Software CAPA Can be Challenging

Software CAPA
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You are likely aware of the CAPA process overall and how it fits in to the quality management system for a medical device manufacturer or supplier.  Just the name itself, corrective and preventive action, describes one of the core values of quality management.  Surely we are all motivated to identify and correct problems and issues and to further implement changes to process and methods to prevent recurrence of any problems or issues.  If not, you are in the wrong business!
The US regulation for CAPA is 21 CFR 820.100 which requires seven elements related to CAPA (and by extension, to Software CAPA):
  1. Analyzing processes, work operations, concessions, quality audit reports, quality records, service records, complaints, returned product, and other sources of quality data to identify existing and potential causes of nonconforming product, or other quality problems. Appropriate statistical methodology shall be employed where necessary to detect recurring quality problems;
  2. Investigating the cause of nonconformities relating to product, processes, and the quality system;
  3. Identifying the action(s) needed to correct and prevent recurrence of nonconforming product and other quality problems;
  4. Verifying or validating the corrective and preventive action to ensure that such action is effective and does not adversely affect the finished device;
  5. Implementing and recording changes in methods and procedures needed to correct and prevent identified quality problems;
  6. Ensuring that information related to quality problems or nonconforming product is disseminated to those directly responsible for assuring the quality of such product or the prevention of such problems; and
  7. Submitting relevant information on identified quality problems, as well as corrective and preventive actions, for management review.
Of course, ISO 13485 addresses CAPA in clause 8.5.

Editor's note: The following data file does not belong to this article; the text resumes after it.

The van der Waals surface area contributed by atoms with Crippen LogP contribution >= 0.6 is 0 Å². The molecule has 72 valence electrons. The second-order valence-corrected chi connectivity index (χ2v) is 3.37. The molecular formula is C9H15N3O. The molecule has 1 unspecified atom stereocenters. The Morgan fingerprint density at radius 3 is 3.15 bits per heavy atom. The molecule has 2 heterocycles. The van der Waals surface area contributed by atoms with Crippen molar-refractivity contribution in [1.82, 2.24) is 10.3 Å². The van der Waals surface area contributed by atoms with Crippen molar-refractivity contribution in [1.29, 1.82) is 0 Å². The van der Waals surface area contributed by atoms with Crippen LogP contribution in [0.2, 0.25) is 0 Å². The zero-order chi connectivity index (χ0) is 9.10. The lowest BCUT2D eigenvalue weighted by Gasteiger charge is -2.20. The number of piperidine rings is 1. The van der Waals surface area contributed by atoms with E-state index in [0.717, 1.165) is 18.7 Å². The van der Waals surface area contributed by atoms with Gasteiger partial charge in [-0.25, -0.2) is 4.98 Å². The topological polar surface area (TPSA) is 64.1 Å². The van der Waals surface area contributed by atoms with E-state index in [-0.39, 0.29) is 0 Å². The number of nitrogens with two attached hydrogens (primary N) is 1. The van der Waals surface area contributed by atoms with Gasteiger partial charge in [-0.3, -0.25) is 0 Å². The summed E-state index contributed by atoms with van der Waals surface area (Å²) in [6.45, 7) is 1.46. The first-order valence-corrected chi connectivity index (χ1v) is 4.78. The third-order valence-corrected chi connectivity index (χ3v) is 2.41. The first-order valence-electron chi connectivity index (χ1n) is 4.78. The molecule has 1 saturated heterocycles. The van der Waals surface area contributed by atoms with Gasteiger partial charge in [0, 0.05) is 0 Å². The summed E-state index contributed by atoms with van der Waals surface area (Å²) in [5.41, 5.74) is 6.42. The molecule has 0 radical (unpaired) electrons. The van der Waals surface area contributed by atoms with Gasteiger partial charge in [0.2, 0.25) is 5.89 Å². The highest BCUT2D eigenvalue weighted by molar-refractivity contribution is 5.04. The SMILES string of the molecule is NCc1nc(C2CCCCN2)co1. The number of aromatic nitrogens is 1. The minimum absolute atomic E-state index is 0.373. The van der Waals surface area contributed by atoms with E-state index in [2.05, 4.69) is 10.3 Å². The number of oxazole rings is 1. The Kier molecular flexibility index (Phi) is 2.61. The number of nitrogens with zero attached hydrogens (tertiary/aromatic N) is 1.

What’s the big deal with software CAPA?

The challenge with software CAPA comes up at several points in the CAPA process.  One pitfall can occur with the analysis of software design related defects or suspected defects.  Software defects are not always obvious – in fact, many times the software defect may manifest in a system behavior that appears to be hardware related or maybe even use-error related.  Customer service staff may not recognize software defects or even the potential for a software defect for a very long time.  Another difficulty with analysis is that software defects can be difficult to reproduce and determine the conditions necessary for the software defect to result in an out-of-spec system behavior.  The manufacturer may use scripted or structured methods to test and try to reproduce the error – and never able to reproduce, leading to a growing backlog of “cannot duplicate” complaints.
A second area of concern with software CAPA is related to the issues above – but the manufacturer may lack or not assign appropriate staff to investigate reported issues.  It takes special skills to investigate software defects and perform adequate root cause analysis.  And even when appropriate staff are involved, appropriate methodologies must be employed to maintain records and trends to assure root cause identification.  Another common pitfall is that the investigation does not explore variants and branches.
IEC 62304 requires that problem issues, when corrected, be verified that the fix was effective.  This is a common pitfall – inadequate verification and lack of records to show all the necessary verification was performed.  With software CAPA, the simple one or two step verification/closure is very rarely adequate because of the reasons pointed out above.
Very often software CAPA will involve other types of software – not simply the software that executes in the product – and extend into development, testing, and production software tools.  Many of the same issues arise for this quality system type of software.

What should you do?

Re-visit your CAPA procedures and process.  Add specific instructions for software for all post-market surveillance activities to ensure appropriate methods will be used for potential software defects and that appropriate trending analysis will be performed.
See our previous post on an article our founder, Alan Kusinitz, wrote on software CAPA:   Journal Article on Software CAPA
Also, let one of our expert consultants review your current QMS process for appropriate software CAPA activities.
About the author

Brian is a biomedical software engineer - whatever that is! Started writing machine code for the Intel 8080 in 1983. Still enjoys designing and developing code. But probably enjoys his garden more now and watching plants grow ... and grandkids grow!

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